local A,B,C = unpack(cimport "Module")

but that doesn’t work either because cimport returns more than just what the module returns. Is there a logic to that? I’m tempted to write a wrapper function cimport_unpack to get round this:

function cimport_unpack(m)
    local r = cimport(m)
    return unpack(r)

(Incidentally, I’m only complaining because I’m trying to use it! And these aren’t major complaints, just niggles.)

A-ha. I can get unpack(cmodule "Module") to work as I want:

local A,B,C = unpack(cimport "Module",nil)

works! This is because a function call that is not at the end of a list only returns its first argument (and nil is safe to pass to unpack as the second argument).

@Andrew_Stacey: Ah, I think I am understanding your issues.

Because the value returned from cimport is cached (with the key being the full path, i.e. “Project:tab”), modules can only return 1 value. It’s possible that I could adapt cmodule to wrap multiple returned values in a table implicitly, but I don’t like like that because of the mismatch it creates from what is returned from the module vs. what is returned from cimport().

Also, yeah, right now cimport/cload return 3 values when a module is loaded: the module’s return value, the name of the project from which the module was loaded, and the name of the module’s tab. I’ve found this information to be very useful in certain cases where library code wants to import a file that you specify, but doesn’t necessarily know which project that file belongs to. This is experimental, and may go away in the future, but I do see how it could create an annoyance if you aren’t expecting it.

Incidentally, the unpack() function only works on arrays with numeric indices (i.e. “arrays”), it will return nil if the table passed into it is not a valid array, so unless your module is returning an array, unpack() will not work. EDIT: oh yeah, and what you said is true also: a function with multiple returns will only end up returning the first value if that function is not called at the end of an initializer list.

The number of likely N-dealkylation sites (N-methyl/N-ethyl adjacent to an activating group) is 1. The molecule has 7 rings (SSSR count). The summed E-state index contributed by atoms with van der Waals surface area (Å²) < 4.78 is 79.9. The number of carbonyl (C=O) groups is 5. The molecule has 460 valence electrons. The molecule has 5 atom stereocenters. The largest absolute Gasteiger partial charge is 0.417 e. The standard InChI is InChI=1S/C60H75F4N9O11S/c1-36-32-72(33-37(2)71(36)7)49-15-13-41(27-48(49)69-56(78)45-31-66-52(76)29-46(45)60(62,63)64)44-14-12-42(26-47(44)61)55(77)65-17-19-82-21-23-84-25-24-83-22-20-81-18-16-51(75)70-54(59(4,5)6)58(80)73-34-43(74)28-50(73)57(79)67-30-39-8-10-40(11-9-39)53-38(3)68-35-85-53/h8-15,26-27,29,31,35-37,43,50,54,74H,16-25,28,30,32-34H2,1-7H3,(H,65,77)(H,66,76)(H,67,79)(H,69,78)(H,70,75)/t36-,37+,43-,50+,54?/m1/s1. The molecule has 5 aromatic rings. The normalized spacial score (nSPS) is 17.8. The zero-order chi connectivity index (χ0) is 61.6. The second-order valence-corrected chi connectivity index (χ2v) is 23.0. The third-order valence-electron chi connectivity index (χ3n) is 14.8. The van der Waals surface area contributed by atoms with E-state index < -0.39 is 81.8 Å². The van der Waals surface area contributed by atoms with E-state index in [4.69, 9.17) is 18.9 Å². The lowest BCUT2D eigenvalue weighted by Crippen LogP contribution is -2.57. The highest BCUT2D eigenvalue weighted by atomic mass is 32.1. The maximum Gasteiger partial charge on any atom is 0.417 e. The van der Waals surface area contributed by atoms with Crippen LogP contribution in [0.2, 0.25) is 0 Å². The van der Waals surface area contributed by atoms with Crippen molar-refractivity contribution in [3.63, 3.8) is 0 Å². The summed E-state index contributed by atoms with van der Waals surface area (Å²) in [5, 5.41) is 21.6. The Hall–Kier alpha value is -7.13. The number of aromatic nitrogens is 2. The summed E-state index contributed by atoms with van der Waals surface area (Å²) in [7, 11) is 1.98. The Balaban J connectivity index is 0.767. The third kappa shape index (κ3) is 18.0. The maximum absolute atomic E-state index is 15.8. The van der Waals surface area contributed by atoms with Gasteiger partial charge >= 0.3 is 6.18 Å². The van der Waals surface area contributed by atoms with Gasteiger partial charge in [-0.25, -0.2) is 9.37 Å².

Honestly, the simplest solution is to put your rounded rect function in it’s own module (and have your module return it), and then explicitly import it where you need it:


local RoundedRect = cimport("RoundedRect")

-- use your rounded rect function


You can also still include your rounded rect in your utilities module:

-- My Utilties Module

local util = {
    RoundedRect = cimport("RoundedRect"),
    anotherUtilFunc = whatever,

return util


Then, you have a choice: if you are in a file that has already imported your utilies module, you can just access RoundedRect via that:


local util = cimport("Utilities")


-- or, if you don't want to prefix all calls:
local RoundedRect = cimport("Utilities").RoundedRect



Otherwise, if you just need the rounded rect function, you can just import only the RoundedRect module where ever you need it:


local RoundedRect = cimport("RoundedRect")



If you wanted a function that could take a table returned from a module and import it into your module’s environment table, you could write one as such (pretty much the same function you defined above actually):

function mexport(exports, env)
    for k, v in pairs(exports) do
        env[k] = v


-- every module gets it's own _M (like _G, but for the module)

mexport(cimport("Utilities"), _M)

Note that if you import the functions into _M, those functions will be exposed via the return from cimport if you don’t explicitly return anything (honestly, the default export of _M from cimport is a feature I rarely use…90% of the time I explicitly return my exports from my modules). If you are returning your exports explicitly, then there’s no harm in polluting _M, because it will never be exposed.

FWIW, I welcome complaints, suggestions, niggles, compliments, anecdotes, or whatever :slight_smile: I want people to use cmodule, and want to try to accomodate everyone’s needs as much as is reasonable.